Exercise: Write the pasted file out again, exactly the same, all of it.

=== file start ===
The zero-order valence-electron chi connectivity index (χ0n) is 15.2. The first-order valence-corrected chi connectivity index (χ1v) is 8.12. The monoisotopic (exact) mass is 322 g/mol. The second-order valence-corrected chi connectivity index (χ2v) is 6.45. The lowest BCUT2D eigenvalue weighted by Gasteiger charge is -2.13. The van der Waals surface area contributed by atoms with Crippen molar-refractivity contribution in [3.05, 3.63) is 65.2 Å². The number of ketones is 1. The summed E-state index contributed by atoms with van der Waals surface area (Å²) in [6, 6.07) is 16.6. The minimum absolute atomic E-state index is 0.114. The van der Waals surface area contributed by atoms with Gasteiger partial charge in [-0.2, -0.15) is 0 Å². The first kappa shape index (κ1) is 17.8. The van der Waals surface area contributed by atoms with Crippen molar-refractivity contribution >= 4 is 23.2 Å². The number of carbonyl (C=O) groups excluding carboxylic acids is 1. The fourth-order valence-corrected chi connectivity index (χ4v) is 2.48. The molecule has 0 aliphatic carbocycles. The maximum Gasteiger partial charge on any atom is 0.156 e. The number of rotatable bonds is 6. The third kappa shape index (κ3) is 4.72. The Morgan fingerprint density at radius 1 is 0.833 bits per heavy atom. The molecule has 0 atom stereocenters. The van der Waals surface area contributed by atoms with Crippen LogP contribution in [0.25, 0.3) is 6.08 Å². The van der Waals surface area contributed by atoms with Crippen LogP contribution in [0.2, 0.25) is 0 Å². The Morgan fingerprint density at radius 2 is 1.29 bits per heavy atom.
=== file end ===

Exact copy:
The zero-order valence-electron chi connectivity index (χ0n) is 15.2. The first-order valence-corrected chi connectivity index (χ1v) is 8.12. The monoisotopic (exact) mass is 322 g/mol. The second-order valence-corrected chi connectivity index (χ2v) is 6.45. The lowest BCUT2D eigenvalue weighted by Gasteiger charge is -2.13. The van der Waals surface area contributed by atoms with Crippen molar-refractivity contribution in [3.05, 3.63) is 65.2 Å². The number of ketones is 1. The summed E-state index contributed by atoms with van der Waals surface area (Å²) in [6, 6.07) is 16.6. The minimum absolute atomic E-state index is 0.114. The van der Waals surface area contributed by atoms with Gasteiger partial charge in [-0.2, -0.15) is 0 Å². The first kappa shape index (κ1) is 17.8. The van der Waals surface area contributed by atoms with Crippen molar-refractivity contribution >= 4 is 23.2 Å². The number of carbonyl (C=O) groups excluding carboxylic acids is 1. The fourth-order valence-corrected chi connectivity index (χ4v) is 2.48. The molecule has 0 aliphatic carbocycles. The maximum Gasteiger partial charge on any atom is 0.156 e. The number of rotatable bonds is 6. The third kappa shape index (κ3) is 4.72. The Morgan fingerprint density at radius 1 is 0.833 bits per heavy atom. The molecule has 0 atom stereocenters. The van der Waals surface area contributed by atoms with Crippen LogP contribution in [0.25, 0.3) is 6.08 Å². The van der Waals surface area contributed by atoms with Crippen LogP contribution in [0.2, 0.25) is 0 Å². The Morgan fingerprint density at radius 2 is 1.29 bits per heavy atom.